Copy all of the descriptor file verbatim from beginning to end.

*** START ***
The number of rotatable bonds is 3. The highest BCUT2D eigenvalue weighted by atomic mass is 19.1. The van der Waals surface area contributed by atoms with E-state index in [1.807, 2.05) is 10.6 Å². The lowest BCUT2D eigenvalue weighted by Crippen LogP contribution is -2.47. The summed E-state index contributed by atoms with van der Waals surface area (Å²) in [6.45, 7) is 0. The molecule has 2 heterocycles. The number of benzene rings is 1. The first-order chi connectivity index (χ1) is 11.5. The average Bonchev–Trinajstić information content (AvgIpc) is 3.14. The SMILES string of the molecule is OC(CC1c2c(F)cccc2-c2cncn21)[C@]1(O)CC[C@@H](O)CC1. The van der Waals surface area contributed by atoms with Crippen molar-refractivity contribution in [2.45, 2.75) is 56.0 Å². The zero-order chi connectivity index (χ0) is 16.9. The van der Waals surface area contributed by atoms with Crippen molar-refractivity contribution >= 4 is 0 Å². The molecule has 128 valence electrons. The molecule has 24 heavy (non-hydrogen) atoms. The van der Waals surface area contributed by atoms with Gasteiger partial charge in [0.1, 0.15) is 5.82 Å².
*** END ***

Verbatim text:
The number of rotatable bonds is 3. The highest BCUT2D eigenvalue weighted by atomic mass is 19.1. The van der Waals surface area contributed by atoms with E-state index in [1.807, 2.05) is 10.6 Å². The lowest BCUT2D eigenvalue weighted by Crippen LogP contribution is -2.47. The summed E-state index contributed by atoms with van der Waals surface area (Å²) in [6.45, 7) is 0. The molecule has 2 heterocycles. The number of benzene rings is 1. The first-order chi connectivity index (χ1) is 11.5. The average Bonchev–Trinajstić information content (AvgIpc) is 3.14. The SMILES string of the molecule is OC(CC1c2c(F)cccc2-c2cncn21)[C@]1(O)CC[C@@H](O)CC1. The van der Waals surface area contributed by atoms with Crippen molar-refractivity contribution in [2.45, 2.75) is 56.0 Å². The zero-order chi connectivity index (χ0) is 16.9. The van der Waals surface area contributed by atoms with Crippen molar-refractivity contribution >= 4 is 0 Å². The molecule has 128 valence electrons. The molecule has 24 heavy (non-hydrogen) atoms. The van der Waals surface area contributed by atoms with Gasteiger partial charge in [0.1, 0.15) is 5.82 Å².